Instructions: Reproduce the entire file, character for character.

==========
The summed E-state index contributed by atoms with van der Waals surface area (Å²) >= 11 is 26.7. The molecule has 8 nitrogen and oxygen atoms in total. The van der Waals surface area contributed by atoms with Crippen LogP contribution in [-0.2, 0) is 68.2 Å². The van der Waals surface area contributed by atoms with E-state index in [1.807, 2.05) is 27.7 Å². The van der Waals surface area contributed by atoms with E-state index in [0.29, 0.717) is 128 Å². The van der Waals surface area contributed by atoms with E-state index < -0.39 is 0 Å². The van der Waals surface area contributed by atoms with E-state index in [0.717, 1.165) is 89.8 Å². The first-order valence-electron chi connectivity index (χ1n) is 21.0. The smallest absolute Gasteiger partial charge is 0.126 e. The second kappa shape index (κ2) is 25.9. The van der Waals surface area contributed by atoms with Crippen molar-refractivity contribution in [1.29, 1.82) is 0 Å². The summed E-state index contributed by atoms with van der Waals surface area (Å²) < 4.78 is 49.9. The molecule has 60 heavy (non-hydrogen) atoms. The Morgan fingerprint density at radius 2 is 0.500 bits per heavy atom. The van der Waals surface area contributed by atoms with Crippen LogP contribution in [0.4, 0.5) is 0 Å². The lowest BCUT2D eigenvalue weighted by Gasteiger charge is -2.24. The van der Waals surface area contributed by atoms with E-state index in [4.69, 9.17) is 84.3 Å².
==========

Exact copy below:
The summed E-state index contributed by atoms with van der Waals surface area (Å²) >= 11 is 26.7. The molecule has 8 nitrogen and oxygen atoms in total. The van der Waals surface area contributed by atoms with Crippen LogP contribution in [-0.2, 0) is 68.2 Å². The van der Waals surface area contributed by atoms with E-state index in [1.807, 2.05) is 27.7 Å². The van der Waals surface area contributed by atoms with E-state index in [0.29, 0.717) is 128 Å². The van der Waals surface area contributed by atoms with E-state index < -0.39 is 0 Å². The van der Waals surface area contributed by atoms with E-state index in [0.717, 1.165) is 89.8 Å². The first-order valence-electron chi connectivity index (χ1n) is 21.0. The smallest absolute Gasteiger partial charge is 0.126 e. The second kappa shape index (κ2) is 25.9. The van der Waals surface area contributed by atoms with Crippen molar-refractivity contribution in [1.29, 1.82) is 0 Å². The summed E-state index contributed by atoms with van der Waals surface area (Å²) < 4.78 is 49.9. The molecule has 60 heavy (non-hydrogen) atoms. The Morgan fingerprint density at radius 2 is 0.500 bits per heavy atom. The van der Waals surface area contributed by atoms with Crippen LogP contribution in [0.4, 0.5) is 0 Å². The lowest BCUT2D eigenvalue weighted by Gasteiger charge is -2.24. The van der Waals surface area contributed by atoms with E-state index in [4.69, 9.17) is 84.3 Å².